For Alliance, it's simple. Get 8% and they are safe. Get 7%, and the dogfight for the last two seats here is open enough that they might fluke it. Get less than that, and they are toast. I actually think Alliance should do a bit better than that. Although they didn't benefit from the same uptick in 2005 that they did in other places, even in elections where Séamus Close's name wasn't on the ballot, they've never polled less than 10% here. Last time, almost 900 voters transferred directly from Ivan Davis to Close, which means the 10.7% 'base' from last time is probably a slight undercount. While Close clearly had some personal votes which will not pass on, Lunn is currently Mayor of Lisburn and has quietly built up a solid base in the north of the city. This isn't in the bag for Alliance, but it should be a relatively easy retention unless they have a catastrophic election across Northern Ireland.
If the Unionist parties do well and there ends up being a Lunn vs. Butler dogfight for the last seat, Lunn should win on transfers.
If that does happen - that is, either Alliance or SF slip up, then both of the Unionist parties could take that fifth seat. And talk of five Unionists shouldn't surprise anyone. There are often five Unionist quotas in Lagan Valley.
As with Unionists in many other places, reading the runes from 2005 is difficult because of differences between general and local election voting. The local election figures are a nominal DUP 45%, UUP 26%, which would see the UUP retaining a second seat. Propelled by Donaldson's personal vote, however, the DUP enjoyed a crushing 55% to 22% lead in the Westminster poll, which would see them win four seats easily, and probably see the Ulster Unionists' eliminations elect Alliance comfortably ahead of Sinn Féin.
Which of these scenarios is closer to the truth? With Donaldson's name on the ballot paper, the DUP should be polling at least 50%, which would keep the UUP down in the low to mid twenties. That would spell deep trouble for the UUP, but they do have a number of ameliorative factors.
Firstly, the tickets. The Ulster Unionist ticket is strong. Billy Bell and Ronnie Crawford both have deep roots in Lisburn politics, while Basil McCrea polled strongly in his first electoral outing in Downshire and is clearly a rising star in the UUP.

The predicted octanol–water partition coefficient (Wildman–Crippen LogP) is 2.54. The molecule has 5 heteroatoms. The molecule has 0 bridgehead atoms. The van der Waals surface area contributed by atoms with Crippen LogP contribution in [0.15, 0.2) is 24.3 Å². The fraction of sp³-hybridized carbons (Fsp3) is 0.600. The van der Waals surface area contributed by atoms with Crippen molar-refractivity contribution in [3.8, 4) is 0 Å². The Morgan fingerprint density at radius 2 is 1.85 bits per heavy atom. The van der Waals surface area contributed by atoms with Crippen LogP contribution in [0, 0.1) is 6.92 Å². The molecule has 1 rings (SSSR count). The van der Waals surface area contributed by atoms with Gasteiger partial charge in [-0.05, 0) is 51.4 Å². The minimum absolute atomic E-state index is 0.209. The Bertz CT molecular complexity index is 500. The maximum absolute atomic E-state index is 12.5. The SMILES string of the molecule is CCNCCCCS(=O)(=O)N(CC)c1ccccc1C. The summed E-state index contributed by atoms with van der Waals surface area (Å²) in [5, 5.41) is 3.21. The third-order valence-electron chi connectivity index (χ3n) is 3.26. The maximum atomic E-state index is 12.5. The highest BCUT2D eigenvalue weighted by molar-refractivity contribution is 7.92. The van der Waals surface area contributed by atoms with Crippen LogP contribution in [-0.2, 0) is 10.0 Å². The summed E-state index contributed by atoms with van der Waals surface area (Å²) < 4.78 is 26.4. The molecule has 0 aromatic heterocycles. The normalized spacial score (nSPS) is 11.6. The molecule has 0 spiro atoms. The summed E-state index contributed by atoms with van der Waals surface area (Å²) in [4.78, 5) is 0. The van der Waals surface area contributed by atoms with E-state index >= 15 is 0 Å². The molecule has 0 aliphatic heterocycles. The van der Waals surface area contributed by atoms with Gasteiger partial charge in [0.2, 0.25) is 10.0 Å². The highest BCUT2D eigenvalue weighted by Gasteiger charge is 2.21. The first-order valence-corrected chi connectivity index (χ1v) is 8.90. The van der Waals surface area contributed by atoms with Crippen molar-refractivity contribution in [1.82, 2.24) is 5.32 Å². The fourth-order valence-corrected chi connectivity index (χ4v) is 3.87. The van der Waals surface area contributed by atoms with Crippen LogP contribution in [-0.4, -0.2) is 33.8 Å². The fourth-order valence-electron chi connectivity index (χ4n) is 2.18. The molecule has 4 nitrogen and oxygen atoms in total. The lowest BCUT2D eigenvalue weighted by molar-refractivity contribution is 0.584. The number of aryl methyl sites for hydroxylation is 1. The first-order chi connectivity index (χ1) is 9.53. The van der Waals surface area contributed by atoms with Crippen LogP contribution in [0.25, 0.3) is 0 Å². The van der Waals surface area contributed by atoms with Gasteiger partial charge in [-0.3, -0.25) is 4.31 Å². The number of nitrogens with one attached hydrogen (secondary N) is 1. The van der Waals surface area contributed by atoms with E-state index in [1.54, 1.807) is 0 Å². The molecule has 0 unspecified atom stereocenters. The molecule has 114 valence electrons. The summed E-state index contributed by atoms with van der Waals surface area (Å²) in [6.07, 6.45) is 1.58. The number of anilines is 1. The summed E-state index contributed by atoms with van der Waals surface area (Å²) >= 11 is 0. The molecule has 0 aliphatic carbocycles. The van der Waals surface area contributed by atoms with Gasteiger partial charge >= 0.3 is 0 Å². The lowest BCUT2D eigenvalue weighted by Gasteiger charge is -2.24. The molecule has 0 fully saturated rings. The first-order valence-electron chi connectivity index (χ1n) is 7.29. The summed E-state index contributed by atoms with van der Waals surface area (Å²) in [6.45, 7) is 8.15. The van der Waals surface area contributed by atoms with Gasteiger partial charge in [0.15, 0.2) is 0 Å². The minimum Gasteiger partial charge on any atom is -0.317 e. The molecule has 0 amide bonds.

Donaldson and Edwin Poots give the DUP ticket a very strong top. Jonathan Craig and Paul Givan have both polled strong votes in North Lisburn in Council elections. The problem is that it all looks terribly, well, Evangelical. Many of the DUP's voters, especially in present circumstances, do not share the dominant religious views of the party. Is there a danger that a sizeable body of people vote for Jeffrey, feel they've made a suitably sceptical statement and then transfer on to 'their' type of people in the UUP?
And managing Jeffrey's surplus is a problem for the DUP. He pulls a huge personal vote and only managed to keep 62% of his transfers in the UUP camp last time. He even passed 16 papers onto Paul Butler! The DUP seem well aware of this problem and are actively trying to manage their vote. But undoubtedly Jeffrey will be elected on the first count and some of his surplus will leak.
To balance this, the UUP are running three candidates in a seat where only two can possibly hope to be elected. Again, there are the usual dangers of leakage.
Finally, Bob McCartney is running here. The fact that he's had to run himself indicates he has no real local base to work from. Jeffrey may be sceptical enough for all tastes. But it's another little niggling factor working against the DUP. I think that together, those niggling little problems amount to being enough for the UUP to win a second seat here if either Alliance or SF drop. I think Sinn Féin won't quite have the votes to win here. While Donaldson and Poots are the obvious DUP winners, it's harder to call the third DUP seat, especially with aggressive vote management in place. I'll give it to Jonathan Craig, who has a bit more of a base and the alphabet in his favour.
On the UUP side, I reckon Basil McCrea will lead the pack, and Billy Bell will just slip in, leaving Trevor Lunn to complete the sextet. But it's going to be damn close.
As for the rest, the Tories used to do quite well here, but Billy Bleakes had a personal base around Hillsborough; Neil Johnston may struggle a little bit. The Workers' Party will see their vote continue its gentle decline into double figures; the Greens will probably post the highest total of these three 'ideological' parties, but even that will be one in modest triple figures. The real interest here will be that fantastic final crush for the last two seats between Alliance, Sinn Féin, the second Ulster Unionist and the fourth DUP runner.
2003 vote - UUP 46.2%/3.24Q, DUP 20.5%/1.44Q, Alliance 10.7%/0.75Q, SF 7.9%/0.55Q, SDLP 7.6%/0.53Q, Con 1.0%/0.07, PUP 0.5%/0.04Q, Ind U 5.4%/0.38Q.
Candidates - UUP: Billy BELL*, Ronnie CRAWFORD, Basil McCREA. DUP: David CRAIG, Jeffrey DONALDSON*, Paul GIVAN, Edwin POOTS*. Alliance: Trevor LUNN. SF: Paul BUTLER. SDLP: Marietta FARRELL*. Cons: Neil JOHNSTON. Workers' Party: John MAGEE. UKUP: Robert McCARTNEY. Green: Michael ROGAN. (*=Sitting MLA)
Prediction: 3 DUP, 2 UUP, 1 Alliance.